From an early age, I developed a liking for community work. The activities would entail cleaning the neighborhood, helping juniors in understanding their course materials, attending Training of Trainers (TOT) sessions etc. Until now, I have always found myself sharing these experiences in place of many other endeavors that I have undertook. Sometimes I even feel redundant and ask myself “why the same experiences?” I then came to realize that those were one of the most satisfying moments in my life. Those experiences became the foundation of my passion. I believe that not only me but most of the people get priceless satisfaction bringing smile on others. However, at the present moments thousands of people have become homeless and many have lost their family members and relatives due to earthquake and its continuing aftershocks since 25 April 2015. I could not stay idle from the 2nd day of the earthquake, so I started doing everything I could. During my attempt to ease affected people’s lives, I visited Sankhu.
On 20 May 2015, four of the members of Daayitwa Abhiyaan, Natasha Kafle, Ganden Ukyab, Sofia Maharjan and I went to Sanogaun (ward no. 1), Sankhu to distribute relief materials.
A few days before going to Sankhu, I was very tensed and worried. I contacted two of the local members to figure out the immediate needs there. I made sure to follow up, and confirm that materials we were to provide were the ones they actually needed. For the need assessment, the contact persons were initially reluctant to carry out the study as they were worried of being seen asbiased,and having to be the reason for inciting internal conflict, for dissatisfaction of local members were a high a possibility. However, I wanted them to be able to take the lead and make decisions for sustainability and increasing their participation in contributing to their society. After explaining them the importance of their involvement in need assessment they agreed to help me. Then, with the help of the fund collected from the Nepal Rising Campaign, we were able to purchase the required materials.
Another challenge was to make sure that we do our best to justify people based on their needs and utilize the fund wisely. As Sankhu is within Kathmandu valley where there is ample amount of agricultural land, I had to find a way to provide food materials to the ones in urgent need. I discussed with the contact persons of Sankhu and decided to provide food materials to local people who have lost their houses, whereas provide mosquito net and sanitary pad to all the households as majority of people were sleeping in tents due to the fear of strong aftershocks. However, I could imagine a messy crowd anxious to receive help. Giving two different packages of relief materials for the people of the same area would be a difficult task. I thought of a lot of options and discussed with my team mates. One thing was sure that whatever we plan, it won’t be thesame in the field.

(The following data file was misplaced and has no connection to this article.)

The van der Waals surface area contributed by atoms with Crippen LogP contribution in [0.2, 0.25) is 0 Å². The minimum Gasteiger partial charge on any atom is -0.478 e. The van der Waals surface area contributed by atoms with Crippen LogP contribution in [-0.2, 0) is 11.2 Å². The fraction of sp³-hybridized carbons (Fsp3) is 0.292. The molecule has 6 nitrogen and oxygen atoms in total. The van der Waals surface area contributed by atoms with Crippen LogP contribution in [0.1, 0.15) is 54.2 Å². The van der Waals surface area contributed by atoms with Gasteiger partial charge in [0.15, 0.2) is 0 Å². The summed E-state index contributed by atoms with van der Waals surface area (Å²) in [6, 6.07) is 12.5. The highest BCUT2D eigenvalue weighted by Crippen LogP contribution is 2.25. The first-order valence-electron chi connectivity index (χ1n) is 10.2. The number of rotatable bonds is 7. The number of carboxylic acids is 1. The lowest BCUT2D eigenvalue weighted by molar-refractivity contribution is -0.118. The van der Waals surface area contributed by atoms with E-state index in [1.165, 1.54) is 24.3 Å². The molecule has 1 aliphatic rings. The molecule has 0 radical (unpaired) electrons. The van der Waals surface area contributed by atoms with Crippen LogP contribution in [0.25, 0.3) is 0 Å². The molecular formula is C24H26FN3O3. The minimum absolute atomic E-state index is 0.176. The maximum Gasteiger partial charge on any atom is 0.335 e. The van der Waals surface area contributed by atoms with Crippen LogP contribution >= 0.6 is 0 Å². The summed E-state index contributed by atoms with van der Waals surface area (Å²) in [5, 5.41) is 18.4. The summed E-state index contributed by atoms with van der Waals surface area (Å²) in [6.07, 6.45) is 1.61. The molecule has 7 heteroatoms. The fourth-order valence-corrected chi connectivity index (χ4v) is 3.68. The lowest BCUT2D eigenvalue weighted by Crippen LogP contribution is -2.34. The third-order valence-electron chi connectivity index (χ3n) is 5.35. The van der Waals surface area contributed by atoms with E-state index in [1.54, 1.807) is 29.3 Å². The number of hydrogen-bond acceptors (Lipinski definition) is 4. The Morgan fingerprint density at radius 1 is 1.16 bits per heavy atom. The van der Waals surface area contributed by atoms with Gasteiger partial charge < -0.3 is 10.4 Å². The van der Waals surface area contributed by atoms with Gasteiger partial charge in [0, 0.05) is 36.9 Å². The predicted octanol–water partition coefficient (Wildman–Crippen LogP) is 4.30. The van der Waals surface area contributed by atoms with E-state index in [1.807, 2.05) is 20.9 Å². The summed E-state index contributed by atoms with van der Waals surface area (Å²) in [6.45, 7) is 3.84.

We reached Sanogaun and I could recognize some familiar faces whom I met in the last meeting. After a quick introduction among the local members and Daayitwa team, we went to observe the place which was completely destroyed by the earthquake. A little far from the settlement area, all of us sat and discussed about what to do next. They shared their woe of not having access to market, which consequently led to these materials not being sold, and hence, rotten potatoes and lack of income would ensue.The Daayitwa team proposed the local members to consider the prospects of potatoes being sold in a cheaper price out of Kathmandu valley in the form of relief materials. In addition, we discussed the potential of operating temporary learning centre and one of the local members took the leadership.
After a brief sharing session, we then dispatched to distribute relief materials. As soon as we reached near the truck with relief materials, people started joining us, which was gradually getting my nerves, as I initially feared. One of the local members then suggested me to clarify the rationale of having two types of relief packages. As per her suggestion, I announced the fact. With the help of the list created by our contact persons, we distributed the materials, which surprisingly took place in an organized way. One of the local member said, “I am very glad that you brought mosquito net.” I was relieved to hear that statement. Mosquito net is a sustainable solution to mosquito coils and a “life-saving” tool for the ones sleeping in tents.
At the end of the day, everyone was happy: having to ease people’s lives and having received assistance. One of the local members said “We are a family. You helped us in need and we want to give you potatoes to share our happiness.” The entire community had lost their houses. They were perplexed on how to move ahead and resume their daily lives. Despite these hurdles, they showed great generosity, which was priceless.
We then bid them goodbye sitting on the back of the truck with sacks of potatoes we received as a gift.
About the writer: Ms. Rasani Shrestha is a 2015 Daayitwa Winter Fellow working on the project ‘Policy Analysis in Finance Committee’ with Hon. Mr. Uday Shamsher Rana.You can reach her at firstname.lastname@example.org